Book review: 1606: William Shakespeare And The Year Of Lear

Shapiro's research into the period has a profound impact on our interpretation of Shakespeare' plays. Photograph: Prakash Singh/Getty
Shapiro's research into the period has a profound impact on our interpretation of Shakespeare' plays. Photograph: Prakash Singh/Getty
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The troubled accession of a new monarch set the stage for two of Shakespeare’s greatest plays

1606: William Shakespeare And The Year Of Lear
James Shapiro
Faber & Faber, £20

At the beginning of this excellent and ingenious book, James Shapiro makes a very smart observation: “Try imagining a version of Shakespeare In Love that ends with a cameo appearance of the Scottish king rather than the Virgin Queen”. Half of Shakespeare’s professional career was under James VI and I. His company was renamed The King’s Men, and the court paid for vestments for them to attend the coronation. As he did with 1599 (and as Charles Nicholl did with The Lodger: Shakespeare On Silver Street) Shapiro takes the historical context, rigorously researched and uncondescendingly presented, and allows the greater significance in terms of Shakespeare’s life and work to shimmer around it. We may not get definitive answers, but we get some very telling suggestions.

How did Shakespeare respond to the new monarch, with his interest in political union and obsession with witches? According to Shapiro’s chronology, Shakespeare writes little or nothing between 1603, with his final Elizabethan tragedy, Othello, and 1606, when he writes both King Lear and Macbeth. Of course, in between, there was the real life political theatre of the plot by Robert Catesby, Guy Fawkes and others. Although some scholars would date All’s Well That Ends Well to 1604-5, and perhaps the fragment of Sir Thomas More to 1605-6, Shapiro’s central point stands: two of Shakespeare’s greatest works had direct links to the interests of the king.

King Lear built on an earlier tragedy, King Leir, and Shapiro writes cleverly of the changes Shakespeare made. It is his most negative play, as Shapiro says, with variations on “nothing”, “never”, “no” and words beginning with “un-” occurring with ominous regularity. He identifies two things which Shakespeare neither found in the source nor had hitherto attempted. The first is the depiction of possession we get with Edgar’s feigned madness and Lear’s real madness, which chimed with one of the king’s notorious concerns. Then we have the forged letter which Edmund uses to turn Gloucester against Edgar. Shapiro links this to the uncovering of the Gunpowder Plot, with similar letters that “palter to us with a double sense”, as Macbeth would have it. Shapiro also notes, quite brilliantly, that parliament issued a “Wanted” poster for one of the plotters, Thomas Percy, and in King Lear Edgar’s picture is sent “far and near, that all the kingdom may have note of him”.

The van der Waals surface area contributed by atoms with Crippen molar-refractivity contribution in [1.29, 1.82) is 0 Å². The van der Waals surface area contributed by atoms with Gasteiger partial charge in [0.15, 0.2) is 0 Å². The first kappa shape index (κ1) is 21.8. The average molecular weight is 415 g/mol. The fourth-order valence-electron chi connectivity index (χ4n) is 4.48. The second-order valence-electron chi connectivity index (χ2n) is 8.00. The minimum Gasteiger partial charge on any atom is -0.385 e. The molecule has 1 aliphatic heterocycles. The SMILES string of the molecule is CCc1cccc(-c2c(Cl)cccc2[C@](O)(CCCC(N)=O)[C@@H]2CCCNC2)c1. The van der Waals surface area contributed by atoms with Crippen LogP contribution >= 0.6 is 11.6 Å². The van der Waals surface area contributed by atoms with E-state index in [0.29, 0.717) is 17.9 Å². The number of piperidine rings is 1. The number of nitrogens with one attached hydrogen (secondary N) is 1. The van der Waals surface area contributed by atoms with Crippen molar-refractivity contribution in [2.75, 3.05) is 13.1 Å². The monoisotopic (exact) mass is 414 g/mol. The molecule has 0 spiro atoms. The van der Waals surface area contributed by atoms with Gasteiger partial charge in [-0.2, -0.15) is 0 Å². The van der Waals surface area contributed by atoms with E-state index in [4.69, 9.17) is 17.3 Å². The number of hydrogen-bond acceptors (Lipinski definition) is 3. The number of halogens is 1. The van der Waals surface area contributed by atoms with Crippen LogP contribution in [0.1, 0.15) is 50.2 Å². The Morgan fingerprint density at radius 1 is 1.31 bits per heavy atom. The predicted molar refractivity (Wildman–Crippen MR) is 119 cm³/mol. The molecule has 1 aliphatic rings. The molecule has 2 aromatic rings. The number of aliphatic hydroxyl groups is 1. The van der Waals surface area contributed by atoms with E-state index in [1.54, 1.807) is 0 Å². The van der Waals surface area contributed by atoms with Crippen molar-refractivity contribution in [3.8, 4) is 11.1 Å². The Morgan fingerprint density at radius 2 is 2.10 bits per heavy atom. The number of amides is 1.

That Shakespeare would then turn to a Scottish play seems almost inevitable. It was not the only one: we know that a play based on the Gowrie plot to assassinate James was suppressed; and there are lost plays called Robert II, King Of Scots and Malcolm, King Of Scots. The claims by the witches in Act I, Scene III are reminiscent of James’ conviction that witchcraft might be deployed to wreck the vessel on which he was returning with Anne of Denmark. Act IV has the most overt reference to James with the procession of eight kings – the number, minus Mary, between Banquo’s son and James, though this scene may have been interpolated by Thomas Middleton. It is odd, since the audience would, I presume, expect Fleance to be crowned at the end, to guarantee the succession to James, rather than Duncan’s son Malcolm. It hardly bodes well for his reign. Shapiro also notes the use of “equivocation” in the play, and sets it against the moral panic that Catholics could use rhetorical and psychological tricks to lie brazenly. When Macbeth says the fiend “lies like truth” he is almost defining what jurists and lawyers feared most about Jesuits.

I am slightly less convinced by the parallels Shapiro finds in Antony And Cleopatra, mostly concerning the visit of James’ brother-in-law, Christian IV. The Danish guests apparently had fairly Bacchanalian tastes – Christian boasted of drinking 30 or 40 glasses of wine in one evening – and Shapiro links this high-profile debauchery to the onboard drinking in the play, which, as he notes, has no counterpoint in Plutarch. It is a bibulous play, with “drink”, “drunk”, “cup” and “wine” mentioned over 35 times. As Cleopatra says: “the quick comedians / Extemporally will stage us, and present / Our Alexandrian revels; Antony / Shall be brought drunken forth, and I shall see / Some squeaking Cleopatra boy my greatness / I’ the posture of a whore.” It seems to me The Winter’s Tale might be a more significant text: given the play is about a mother wrongly accused of adultery, redeemed by becoming a living statue, it might conceivably be linked to the partial rehabilitation of Mary, Queen of Scots, James’ mother, in which statuary and reburial played prominent roles.

What is as significant is what Shakespeare does not do. Unlike Ben Jonson he does not produce court masques – though Shapiro argues the masque in The Tempest alludes to the new dramatic tradition. Nor does he produce volumes of epigrams for court. And given the King’s beliefs about tobacco, I was surprised to discover Shakespeare never mentions smoking. Why would Shakespeare’s late collaboration, Henry VIII, end with Elizabeth? Is there a link between the chivalric romance of The Two Noble Kinsmen and the recently deceased Prince Henry, a keen proponent of the same? Shapiro rekindles interest in the plays with every page, and I could imagine him writing something fascinating about every year, month and day of Shakespeare’s life.